The Portland Trail Blazers have changed the script for the last decade. Although they are finally putting together a high-level defense, although there are some doubts about how sustainable it is, they have taken a big step backwards offensively after qualifying in the top half of the league in offensive efficiency for the past nine seasons. .
Damian Lillard and CJ McCollum are right where they have always been from the perspective of efficiency, and McCollum in particular has taken another big step forward in their manufacturing efforts. They are receiving high-level shooting from Pat Connaughton and Shabazz Napier, two players who have not been able to contribute positively by playing meaningful minutes in their careers to this point. Even Al-Farouq Aminu, forward of defense, has been very efficient in the games he has been able to play.
So, what's wrong with the Trail Blazers that put them in the bottom third of the league at that end of the floor? There are a multitude of problems for Portland offensively at the moment, including the inability of Evan Turner to score efficiently, but one place to focus is on posts-ups. The Trail Blazers use 9.0 percent of their possessions in posts, most of which go to Jusuf Nurkic, and score 0.77 points per trip, the fourth worst record in the league and an absolutely horrible result for any half court possession.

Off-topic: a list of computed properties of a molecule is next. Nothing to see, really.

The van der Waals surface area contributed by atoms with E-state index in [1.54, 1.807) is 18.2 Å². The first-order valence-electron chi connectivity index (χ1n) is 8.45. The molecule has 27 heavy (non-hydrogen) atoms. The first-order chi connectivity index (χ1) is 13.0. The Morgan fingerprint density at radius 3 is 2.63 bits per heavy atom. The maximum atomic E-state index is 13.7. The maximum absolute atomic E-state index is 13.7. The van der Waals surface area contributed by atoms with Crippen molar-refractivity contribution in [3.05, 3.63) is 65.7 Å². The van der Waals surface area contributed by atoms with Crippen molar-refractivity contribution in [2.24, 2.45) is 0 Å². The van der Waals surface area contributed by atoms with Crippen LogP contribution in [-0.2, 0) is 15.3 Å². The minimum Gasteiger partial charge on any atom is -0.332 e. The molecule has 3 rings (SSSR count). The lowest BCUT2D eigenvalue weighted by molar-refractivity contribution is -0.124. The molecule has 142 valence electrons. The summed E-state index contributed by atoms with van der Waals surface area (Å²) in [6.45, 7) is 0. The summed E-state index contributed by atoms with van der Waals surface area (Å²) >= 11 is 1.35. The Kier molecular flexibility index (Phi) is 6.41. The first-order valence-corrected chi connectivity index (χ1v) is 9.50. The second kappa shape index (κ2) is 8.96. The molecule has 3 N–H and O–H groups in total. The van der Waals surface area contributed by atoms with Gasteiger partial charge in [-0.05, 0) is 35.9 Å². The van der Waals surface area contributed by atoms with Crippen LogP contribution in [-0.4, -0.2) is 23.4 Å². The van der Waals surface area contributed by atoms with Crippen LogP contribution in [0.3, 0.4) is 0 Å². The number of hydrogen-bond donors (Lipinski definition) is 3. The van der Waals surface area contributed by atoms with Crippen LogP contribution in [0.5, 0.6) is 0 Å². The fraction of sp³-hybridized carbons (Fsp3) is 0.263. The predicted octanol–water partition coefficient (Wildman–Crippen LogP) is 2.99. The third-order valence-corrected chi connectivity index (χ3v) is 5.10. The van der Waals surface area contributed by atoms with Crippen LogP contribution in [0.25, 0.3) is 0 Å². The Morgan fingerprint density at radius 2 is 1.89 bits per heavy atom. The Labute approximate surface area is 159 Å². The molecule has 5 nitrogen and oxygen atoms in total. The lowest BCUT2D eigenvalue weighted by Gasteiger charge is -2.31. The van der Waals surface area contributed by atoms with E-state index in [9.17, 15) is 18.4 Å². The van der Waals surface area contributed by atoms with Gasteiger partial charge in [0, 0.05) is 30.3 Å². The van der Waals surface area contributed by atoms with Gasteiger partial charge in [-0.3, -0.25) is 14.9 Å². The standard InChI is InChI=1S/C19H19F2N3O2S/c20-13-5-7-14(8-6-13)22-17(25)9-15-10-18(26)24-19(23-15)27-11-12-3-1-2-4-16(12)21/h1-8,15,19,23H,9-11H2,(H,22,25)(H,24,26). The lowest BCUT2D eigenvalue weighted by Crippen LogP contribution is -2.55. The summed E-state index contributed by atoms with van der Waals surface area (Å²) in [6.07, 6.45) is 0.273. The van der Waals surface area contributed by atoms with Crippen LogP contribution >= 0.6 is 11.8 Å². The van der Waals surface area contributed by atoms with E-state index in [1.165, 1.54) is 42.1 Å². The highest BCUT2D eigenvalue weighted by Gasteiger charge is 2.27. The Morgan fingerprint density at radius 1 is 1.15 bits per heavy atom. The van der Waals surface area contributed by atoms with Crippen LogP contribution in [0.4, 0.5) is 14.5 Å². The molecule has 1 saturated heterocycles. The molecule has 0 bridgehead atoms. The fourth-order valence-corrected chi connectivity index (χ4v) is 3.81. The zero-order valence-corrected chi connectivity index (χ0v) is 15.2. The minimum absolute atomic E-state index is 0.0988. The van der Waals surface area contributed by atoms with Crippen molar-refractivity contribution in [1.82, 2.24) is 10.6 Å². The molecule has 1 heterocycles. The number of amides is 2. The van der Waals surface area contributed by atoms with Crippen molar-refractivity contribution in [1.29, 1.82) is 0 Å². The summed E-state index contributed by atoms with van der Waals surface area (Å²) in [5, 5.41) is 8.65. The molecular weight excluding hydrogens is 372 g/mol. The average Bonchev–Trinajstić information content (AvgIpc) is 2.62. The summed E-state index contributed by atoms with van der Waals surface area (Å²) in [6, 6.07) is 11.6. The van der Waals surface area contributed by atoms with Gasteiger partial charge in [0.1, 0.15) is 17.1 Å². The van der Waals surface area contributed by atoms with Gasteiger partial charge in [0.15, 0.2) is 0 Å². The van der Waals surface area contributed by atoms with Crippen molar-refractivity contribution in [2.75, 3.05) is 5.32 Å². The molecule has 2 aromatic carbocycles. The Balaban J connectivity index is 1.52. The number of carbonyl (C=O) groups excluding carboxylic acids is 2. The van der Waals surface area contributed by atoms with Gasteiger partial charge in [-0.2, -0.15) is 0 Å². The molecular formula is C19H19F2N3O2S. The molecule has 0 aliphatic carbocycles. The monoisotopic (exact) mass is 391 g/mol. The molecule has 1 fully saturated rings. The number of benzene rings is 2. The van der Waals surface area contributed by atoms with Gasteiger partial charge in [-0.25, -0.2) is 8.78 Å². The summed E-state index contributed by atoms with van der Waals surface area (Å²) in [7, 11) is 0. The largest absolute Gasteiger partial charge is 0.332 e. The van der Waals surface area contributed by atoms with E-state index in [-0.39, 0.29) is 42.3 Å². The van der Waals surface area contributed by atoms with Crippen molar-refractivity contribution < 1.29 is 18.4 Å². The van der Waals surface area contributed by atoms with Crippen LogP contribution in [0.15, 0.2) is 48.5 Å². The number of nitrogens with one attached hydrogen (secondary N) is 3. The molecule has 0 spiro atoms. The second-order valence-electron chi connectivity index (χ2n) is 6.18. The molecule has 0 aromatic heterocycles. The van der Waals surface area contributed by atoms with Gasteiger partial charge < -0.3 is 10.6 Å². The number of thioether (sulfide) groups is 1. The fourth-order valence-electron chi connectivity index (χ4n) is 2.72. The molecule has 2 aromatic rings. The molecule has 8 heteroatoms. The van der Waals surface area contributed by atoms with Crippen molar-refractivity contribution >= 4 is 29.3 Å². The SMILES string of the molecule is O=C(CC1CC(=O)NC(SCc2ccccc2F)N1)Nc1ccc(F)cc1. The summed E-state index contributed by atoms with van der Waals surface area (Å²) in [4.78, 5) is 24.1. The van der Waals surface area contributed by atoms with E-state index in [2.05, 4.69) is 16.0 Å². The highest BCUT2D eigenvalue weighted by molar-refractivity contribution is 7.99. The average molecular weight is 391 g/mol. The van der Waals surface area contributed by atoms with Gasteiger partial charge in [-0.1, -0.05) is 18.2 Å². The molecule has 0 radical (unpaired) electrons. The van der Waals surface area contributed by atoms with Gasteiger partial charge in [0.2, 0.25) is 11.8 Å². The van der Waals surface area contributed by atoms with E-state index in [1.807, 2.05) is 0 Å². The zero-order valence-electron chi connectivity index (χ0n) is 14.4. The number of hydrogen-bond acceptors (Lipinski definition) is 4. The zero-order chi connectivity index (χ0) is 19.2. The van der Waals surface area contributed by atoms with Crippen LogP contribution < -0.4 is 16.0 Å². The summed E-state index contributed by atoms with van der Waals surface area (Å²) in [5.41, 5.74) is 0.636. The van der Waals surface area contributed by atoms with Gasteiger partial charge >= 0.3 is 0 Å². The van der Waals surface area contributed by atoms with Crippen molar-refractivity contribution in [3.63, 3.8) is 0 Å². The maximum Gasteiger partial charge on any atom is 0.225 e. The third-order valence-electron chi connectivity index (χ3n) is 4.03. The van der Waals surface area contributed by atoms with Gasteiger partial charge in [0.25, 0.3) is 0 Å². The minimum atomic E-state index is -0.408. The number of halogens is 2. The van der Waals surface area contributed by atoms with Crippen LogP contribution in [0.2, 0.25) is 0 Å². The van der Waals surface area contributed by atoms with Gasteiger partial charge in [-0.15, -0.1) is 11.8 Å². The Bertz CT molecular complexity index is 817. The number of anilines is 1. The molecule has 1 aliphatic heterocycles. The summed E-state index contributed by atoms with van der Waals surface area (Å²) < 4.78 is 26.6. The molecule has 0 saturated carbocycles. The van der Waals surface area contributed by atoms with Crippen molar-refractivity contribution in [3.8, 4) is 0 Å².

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The worst half court offense in the NBA scores 0.85 points per possession, and the Trail Blazers have seven worse points that when they throw the ball in the post. Nurkic gets most of these looks, is responsible for more than half of all UPS posts, and is even worse in his possessions, creating a very low offensive rating of 70.8 in those situations. They throw around five post-ups per game and are creating an offensive value 1
There are two main reasons why Nurkic's post game has been so poor this season: Portland does not execute enough pre-action to get a good position against an offside. – Balances the defender and does not fight for that position when he can get there. It has relatively good hands, it is able to pass over any shoulder and is large enough to draw back practically to anyone. In a league that avoids traditional post-up, Nurkic has the skills to keep him alive, but the results are simply not there for a team trying to compete for a spot in the second round of the playoffs.
Throw away five possessions per game to produce as little as Nurkic's later creations will not work against good teams and they certainly will not work in the playoffs. He is also a good enough passer, but the offensive stalls around him when he catches on the post, feeding the cyclical nature of these things: perimeter players do not move because he rarely faints and rarely faints because the perimeter the players do not move.